40

I'm trying to copy files and subfolders from A folder without the A itself. For instance, A folder contains next:

| file1.txt   
| file2.txt    
| subfolder1   

Executing next command gives me wrong result:

sudo cp -r /home/username/A/ /usr/lib/B/

The result is

/usr/lib/B/A/...copied files...

instead of..

/usr/lib/B/...copied files...

How can I reach the expected one without origin-folder

67

advanced cp

cp -r /home/username/A/. /usr/lib/B/

This is especially great because it works no matter whether the target directory already exists.

shell globbing

If there are not too many objects in the directory then you can use shell globbing:

mkdir -p /usr/lib/B/
shopt -s dotglob
cp -r /home/username/A/* /usr/lib/B/

rsync

rsync -a /home/username/A/ /usr/lib/B/

The / at the end of the source path is important; works no matter whether the target directory already exists.

find

mkdir -p /usr/lib/B/
find /home/username/A/ -mindepth 1 -maxdepth 1 -exec cp -r -t /usr/lib/B/ {} +

or if you don't need empty subdirectories:

find /home/username/A/ -mindepth 1 -type f -exec cp --parents -t /usr/lib/B/ {} +

(without mkdir)

  • The first one works just fine! Any ideas why home/username/A/* (with star-symbol) doesn't make sense? Variant with dot at the end helped me, thanks! – pushandpop Jan 25 '15 at 15:05
  • @pushandpop A/* does make sense but there are situations in which it doesn't work. – Hauke Laging Jan 25 '15 at 16:01
  • 3
    shopt is bash specific. With zsh, use *(D). with ksh93, FIGNORE='@(.|..)'. cp -t is GNU specific. The find one will not work properly as it will copy both A/ and its content (including subdirs) several times. – Stéphane Chazelas Jan 25 '15 at 16:37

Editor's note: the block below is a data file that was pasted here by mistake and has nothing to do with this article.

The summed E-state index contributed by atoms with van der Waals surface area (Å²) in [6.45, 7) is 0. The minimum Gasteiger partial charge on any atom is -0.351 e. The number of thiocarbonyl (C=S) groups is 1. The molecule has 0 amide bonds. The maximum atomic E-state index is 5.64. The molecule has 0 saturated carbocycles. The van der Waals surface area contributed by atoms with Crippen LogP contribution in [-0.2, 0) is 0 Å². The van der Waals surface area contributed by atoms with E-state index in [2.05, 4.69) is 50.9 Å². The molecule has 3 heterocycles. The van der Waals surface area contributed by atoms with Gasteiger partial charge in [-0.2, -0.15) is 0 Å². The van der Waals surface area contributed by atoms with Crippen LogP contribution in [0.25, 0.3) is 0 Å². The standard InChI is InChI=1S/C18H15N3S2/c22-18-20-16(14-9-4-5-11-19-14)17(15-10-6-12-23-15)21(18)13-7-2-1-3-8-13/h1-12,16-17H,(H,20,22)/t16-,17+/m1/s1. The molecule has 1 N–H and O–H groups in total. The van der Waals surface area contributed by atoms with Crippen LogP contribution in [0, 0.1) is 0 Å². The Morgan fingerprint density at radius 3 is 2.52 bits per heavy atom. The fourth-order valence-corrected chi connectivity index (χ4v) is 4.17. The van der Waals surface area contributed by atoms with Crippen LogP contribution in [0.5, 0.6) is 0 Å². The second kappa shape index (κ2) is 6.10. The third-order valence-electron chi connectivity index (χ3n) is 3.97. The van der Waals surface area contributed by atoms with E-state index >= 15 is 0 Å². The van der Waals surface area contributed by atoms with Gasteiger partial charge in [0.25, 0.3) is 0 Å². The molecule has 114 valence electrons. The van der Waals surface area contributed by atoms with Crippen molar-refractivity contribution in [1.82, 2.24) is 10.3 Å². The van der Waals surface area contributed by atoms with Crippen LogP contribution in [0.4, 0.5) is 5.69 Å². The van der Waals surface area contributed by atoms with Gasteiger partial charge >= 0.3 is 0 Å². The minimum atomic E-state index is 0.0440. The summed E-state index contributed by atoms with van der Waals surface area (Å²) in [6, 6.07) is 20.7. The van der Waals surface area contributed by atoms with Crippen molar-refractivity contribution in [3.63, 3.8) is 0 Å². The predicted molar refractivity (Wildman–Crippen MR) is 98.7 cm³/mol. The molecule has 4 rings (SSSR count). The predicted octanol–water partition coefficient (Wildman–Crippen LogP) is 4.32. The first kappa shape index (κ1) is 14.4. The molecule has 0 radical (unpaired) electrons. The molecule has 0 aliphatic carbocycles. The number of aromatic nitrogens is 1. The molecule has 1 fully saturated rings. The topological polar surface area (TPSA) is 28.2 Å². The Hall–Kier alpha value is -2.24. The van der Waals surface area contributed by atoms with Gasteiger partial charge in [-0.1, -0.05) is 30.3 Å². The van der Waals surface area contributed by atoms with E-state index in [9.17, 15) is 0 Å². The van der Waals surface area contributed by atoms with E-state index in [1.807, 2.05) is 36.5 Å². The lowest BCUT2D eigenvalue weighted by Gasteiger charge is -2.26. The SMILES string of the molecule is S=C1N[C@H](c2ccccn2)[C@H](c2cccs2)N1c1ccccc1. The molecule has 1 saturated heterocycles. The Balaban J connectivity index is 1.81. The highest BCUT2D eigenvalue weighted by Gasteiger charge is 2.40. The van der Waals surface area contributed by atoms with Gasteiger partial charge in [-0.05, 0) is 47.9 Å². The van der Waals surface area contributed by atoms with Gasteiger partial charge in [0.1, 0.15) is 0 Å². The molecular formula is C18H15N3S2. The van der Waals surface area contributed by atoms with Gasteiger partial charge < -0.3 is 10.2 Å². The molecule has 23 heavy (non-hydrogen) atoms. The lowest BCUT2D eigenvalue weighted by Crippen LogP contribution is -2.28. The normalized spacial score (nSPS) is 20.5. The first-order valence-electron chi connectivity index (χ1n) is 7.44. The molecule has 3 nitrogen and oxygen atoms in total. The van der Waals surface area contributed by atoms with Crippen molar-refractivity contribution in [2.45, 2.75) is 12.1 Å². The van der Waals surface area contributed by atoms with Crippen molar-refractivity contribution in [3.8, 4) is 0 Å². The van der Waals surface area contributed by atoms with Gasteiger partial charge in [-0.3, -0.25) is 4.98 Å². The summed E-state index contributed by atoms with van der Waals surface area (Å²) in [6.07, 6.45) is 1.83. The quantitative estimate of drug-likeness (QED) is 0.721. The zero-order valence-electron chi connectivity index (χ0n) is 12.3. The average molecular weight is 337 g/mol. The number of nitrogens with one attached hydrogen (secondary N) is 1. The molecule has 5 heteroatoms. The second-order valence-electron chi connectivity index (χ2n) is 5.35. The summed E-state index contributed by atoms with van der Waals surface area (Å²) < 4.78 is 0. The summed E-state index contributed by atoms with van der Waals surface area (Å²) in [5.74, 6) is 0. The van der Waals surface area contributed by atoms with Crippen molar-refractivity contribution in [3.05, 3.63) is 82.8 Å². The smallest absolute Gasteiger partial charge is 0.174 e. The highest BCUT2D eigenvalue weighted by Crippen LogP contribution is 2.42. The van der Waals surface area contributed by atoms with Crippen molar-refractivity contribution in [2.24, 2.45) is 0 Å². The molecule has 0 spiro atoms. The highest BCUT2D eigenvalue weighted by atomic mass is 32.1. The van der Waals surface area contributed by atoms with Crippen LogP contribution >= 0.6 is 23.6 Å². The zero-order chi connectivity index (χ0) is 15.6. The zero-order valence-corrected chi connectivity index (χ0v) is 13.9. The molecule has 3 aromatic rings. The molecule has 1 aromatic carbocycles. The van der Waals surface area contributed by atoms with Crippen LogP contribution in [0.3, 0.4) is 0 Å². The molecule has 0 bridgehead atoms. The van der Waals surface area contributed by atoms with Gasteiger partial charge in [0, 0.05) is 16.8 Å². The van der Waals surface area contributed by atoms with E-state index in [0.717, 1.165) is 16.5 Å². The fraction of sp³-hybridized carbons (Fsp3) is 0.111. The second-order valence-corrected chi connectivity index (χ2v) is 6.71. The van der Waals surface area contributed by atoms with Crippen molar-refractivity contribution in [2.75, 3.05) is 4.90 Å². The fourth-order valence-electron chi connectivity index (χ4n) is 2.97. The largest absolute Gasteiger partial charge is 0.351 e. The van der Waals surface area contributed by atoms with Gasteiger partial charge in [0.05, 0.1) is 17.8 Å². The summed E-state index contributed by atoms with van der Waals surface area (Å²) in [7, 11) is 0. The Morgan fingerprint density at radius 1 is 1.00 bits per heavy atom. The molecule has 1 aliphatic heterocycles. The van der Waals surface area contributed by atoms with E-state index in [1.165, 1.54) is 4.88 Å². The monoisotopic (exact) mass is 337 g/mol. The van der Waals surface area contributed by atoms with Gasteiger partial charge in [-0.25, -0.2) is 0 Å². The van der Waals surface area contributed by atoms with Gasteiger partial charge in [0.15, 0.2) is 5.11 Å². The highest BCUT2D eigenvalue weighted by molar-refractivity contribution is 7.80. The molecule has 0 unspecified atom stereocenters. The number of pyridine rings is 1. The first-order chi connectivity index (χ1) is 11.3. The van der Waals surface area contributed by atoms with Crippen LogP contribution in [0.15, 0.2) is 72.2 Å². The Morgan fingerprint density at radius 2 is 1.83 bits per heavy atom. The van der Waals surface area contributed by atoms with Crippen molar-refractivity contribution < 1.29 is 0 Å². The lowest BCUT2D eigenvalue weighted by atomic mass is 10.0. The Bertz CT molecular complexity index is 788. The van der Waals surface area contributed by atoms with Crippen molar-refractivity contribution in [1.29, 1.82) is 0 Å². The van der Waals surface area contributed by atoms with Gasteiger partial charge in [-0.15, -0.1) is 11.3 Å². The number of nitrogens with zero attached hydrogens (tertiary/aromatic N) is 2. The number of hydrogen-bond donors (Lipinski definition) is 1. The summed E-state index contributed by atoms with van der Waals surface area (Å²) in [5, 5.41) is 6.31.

• 1
    You also want -maxdepth 1 (-mindepth and -maxdepth being GNU extensions now also supported by a few others. Portably find .../. ! -name . -prune -exec ....) – Stéphane Chazelas Jan 25 '15 at 16:42
  • @StéphaneChazelas I guess there is a typo somewhere. find .../. causes an error here. – Hauke Laging Jan 25 '15 at 16:47
10

If on a GNU system, from man cp:

   -T, --no-target-directory
          treat DEST as a normal file

This allows you to write cp -rT /home/username/A/ /usr/lib/B/ to do exactly the right thing.

  • This should be the accepted answer, this is proper than shell globbing or using something else than cp. But that's true that -T won't work with a non-GNU cp. – noraj Nov 1 '18 at 17:07
3

Tell cp to copy the directory's contents and not the directory itself:

sudo cp -r /home/username/A/* /usr/lib/B/
  • Thanks! But it says: /usr/lib/B/ is not a directory – pushandpop Jan 25 '15 at 14:52
  • You will need to shopt -s dotglob for this to work if there are any dotfiles in /home/username/A/. – talkloud Jan 25 '15 at 14:52
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    @pushandpop well, yes. That's the target you had in your question so I assumed it was a directory. You need to create the target before attempting to copy files into it. – terdon Jan 25 '15 at 14:55

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